User Tag List

Thanks useful information Thanks useful information:  6
Results 1 to 5 of 5

Thread: Canon Zoom F4 F2.8

  1. #1
    Member Woodward's Avatar
    Join Date
    29 Oct 2019
    Location
    Dronten
    Posts
    3
    Mentioned
    0 Post(s)
    Tagged
    0 Thread(s)

    Canon Zoom F4 F2.8

    There's a huge difference in price between Canon Zooms F4 F2.8, is a F4 ok in good light? Would it be as sharp as a F2.8?

  2. #2
    Administrator ricktas's Avatar
    Join Date
    24 Jun 2007
    Location
    Hobart
    Posts
    16,381
    Mentioned
    12 Post(s)
    Tagged
    1 Thread(s)
    Quote Originally Posted by Woodward View Post
    There's a huge difference in price between Canon Zooms F4 F2.8, is a F4 ok in good light? Would it be as sharp as a F2.8?
    Most lenses are not as sharp at either end of their aperture range. Most lenses are their sharpest when set to between f8 and f14.

    Also every single lens is going to have its own quirks. You could put 10 copies of the same lens side by side and each will have its own small discrepancies.

    What are you wanting to shoot with the lens?
    "It is one thing to make a picture of what a person looks like, it is another thing to make a portrait of who they are" - Paul Caponigro

    Constructive Critique of my photographs is always appreciated
    Nikon, etc!

    RICK
    My Photography

  3. #3
    Ausphotography Regular Brian500au's Avatar
    Join Date
    03 May 2010
    Location
    Melbourne
    Posts
    1,420
    Mentioned
    4 Post(s)
    Tagged
    0 Thread(s)
    I have owned both twice - they are different lenses for different reasons. There is no difference is sharpness between the IS version of either one of them. The difference is weight and the max aperture. You decide what you main purpose of the lens and then you will get more specific advice.
    www.kjbphotography.com.au

    1Dx, EOS R, 200-400 f4L Ext, 100-400 f4.5-5.6L II, 70-200 F4IS, 24-70 F2.8, 16-35 F4IS


  4. #4
    Member I Like to Watch's Avatar
    Join Date
    14 Oct 2019
    Location
    Sydney
    Posts
    330
    Mentioned
    2 Post(s)
    Tagged
    0 Thread(s)
    Assuming we are talking about the 70-200mm zoom ?

    As others have mentioned, if you 'Stop down' from maximum aperture, you will probably get a much sharper image from both lenses.
    (which means f/4 on the f/2.8 will be sharper than f/4 on the f/4 lens).

    However, you will never have f/2.8 available on the f/4 lens. The 'faster' lens will also mean bigger and heavier to carry though. When I had this choice many years ago, I got the f/2.8 because I wanted it for sport shots.
    That may not be the right choice for you though.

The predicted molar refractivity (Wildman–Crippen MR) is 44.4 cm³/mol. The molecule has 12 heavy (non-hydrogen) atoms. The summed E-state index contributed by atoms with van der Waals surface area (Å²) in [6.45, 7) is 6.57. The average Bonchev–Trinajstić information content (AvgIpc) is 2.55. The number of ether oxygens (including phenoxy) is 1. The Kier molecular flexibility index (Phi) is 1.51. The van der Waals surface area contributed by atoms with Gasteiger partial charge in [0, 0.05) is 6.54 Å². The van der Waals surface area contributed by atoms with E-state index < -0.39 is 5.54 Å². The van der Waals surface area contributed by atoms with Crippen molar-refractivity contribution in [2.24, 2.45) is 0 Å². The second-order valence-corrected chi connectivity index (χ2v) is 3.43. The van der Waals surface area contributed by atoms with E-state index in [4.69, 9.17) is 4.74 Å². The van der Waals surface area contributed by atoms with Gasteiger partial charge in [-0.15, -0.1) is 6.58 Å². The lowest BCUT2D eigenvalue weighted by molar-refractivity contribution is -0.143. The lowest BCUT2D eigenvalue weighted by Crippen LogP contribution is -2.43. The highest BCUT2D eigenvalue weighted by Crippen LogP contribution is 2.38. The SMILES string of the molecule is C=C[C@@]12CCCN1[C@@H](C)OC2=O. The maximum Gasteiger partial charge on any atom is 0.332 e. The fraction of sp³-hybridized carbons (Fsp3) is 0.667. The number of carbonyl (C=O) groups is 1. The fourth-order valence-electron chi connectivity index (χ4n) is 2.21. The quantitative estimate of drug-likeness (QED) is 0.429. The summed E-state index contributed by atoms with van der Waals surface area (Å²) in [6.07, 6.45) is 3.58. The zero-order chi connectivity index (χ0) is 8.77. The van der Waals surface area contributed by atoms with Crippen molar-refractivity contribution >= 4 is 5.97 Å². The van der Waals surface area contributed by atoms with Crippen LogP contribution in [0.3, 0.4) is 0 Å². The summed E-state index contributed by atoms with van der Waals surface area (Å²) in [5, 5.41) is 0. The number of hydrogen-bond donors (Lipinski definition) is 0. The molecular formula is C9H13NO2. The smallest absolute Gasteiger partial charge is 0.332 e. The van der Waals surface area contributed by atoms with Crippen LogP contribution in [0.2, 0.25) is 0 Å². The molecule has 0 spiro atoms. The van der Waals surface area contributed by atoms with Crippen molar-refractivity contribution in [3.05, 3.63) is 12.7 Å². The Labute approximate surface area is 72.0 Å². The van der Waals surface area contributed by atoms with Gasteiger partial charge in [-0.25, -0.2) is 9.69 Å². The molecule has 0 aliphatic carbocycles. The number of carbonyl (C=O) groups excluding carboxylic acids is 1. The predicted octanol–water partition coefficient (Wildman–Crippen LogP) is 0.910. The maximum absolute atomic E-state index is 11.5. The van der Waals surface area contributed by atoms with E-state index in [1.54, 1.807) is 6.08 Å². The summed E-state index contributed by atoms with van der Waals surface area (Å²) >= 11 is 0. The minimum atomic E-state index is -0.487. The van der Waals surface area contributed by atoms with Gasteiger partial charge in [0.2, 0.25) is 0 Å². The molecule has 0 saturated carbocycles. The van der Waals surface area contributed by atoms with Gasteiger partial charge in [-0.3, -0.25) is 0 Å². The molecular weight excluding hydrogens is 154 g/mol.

Last edited by I Like to Watch; 26-06-2020 at 12:44pm.
    < Photography is just a hobby for me. Take any of my opinions and/or criticisms with a grain of salt >

  5. #5
    can't remember Tannin's Avatar
    Join Date
    16 Apr 2007
    Location
    Huon Valley
    Posts
    3,697
    Mentioned
    3 Post(s)
    Tagged
    0 Thread(s)
    Actually, with the Canon 70-200s, the sharpness difference between wide open and a stop or two down is trivially small. For not-quite-all practical purposes, it doesn't exist. The general rule is that lenses are sharpest in the middle of their range, but really good quality lenses go a long way towards breaking this rule. Wide-open sharpness is one of the reasons (perhaps the main reason) why people pay $2000 for a particular lens when another fairly similar one is $499. There are four different Canon 70-200s; they are all expensive; they are all very good.

    The other two obvious possibilities where there are pairs of Canon zoom lenses in f/2.8 and f/4 are:

    16-35 ultra-wide angle. The f/2.8 lens is heavier, bulkier, vastly more expensive, and doesn't have IS. The f/4 is as good or better at everything except some aspects of low light work (in general, the extra stop makes up for the lack of IS at these very short focal lengths and provides greater compositional flexibility). Personally, I really can't see the point of an f/2.8 ultra-wide, but they are quite popular so obviously not everyone agrees.

    24-70 Similar considerations apply. IS becomes more of a factor at these middling focal lengths. On the other hand, the ability to get a fairly shallow depth of field with f/2.8 and (say) 50mm is very useful - much more so than with ultra-wides which have a pretty deep DOF at any aperture. My own view is that the cost and weight saving trumps the shallow DOF, and the IS is a big advantage. With the money saved by not getting a 24-70/2.8 I can afford to buy a nice fast prime (say an 85/1.8) and have the best of both worlds. Note also that if you are thinking about a 24-70/4, you should also consider a 24-105/4. There are reasons for and against both.
    Tony

    It's a poor sort of memory that only works backwards.

Posting Permissions

  • You may not post new threads
  • You may not post replies
  • You may not post attachments
  • You may not edit your posts
  •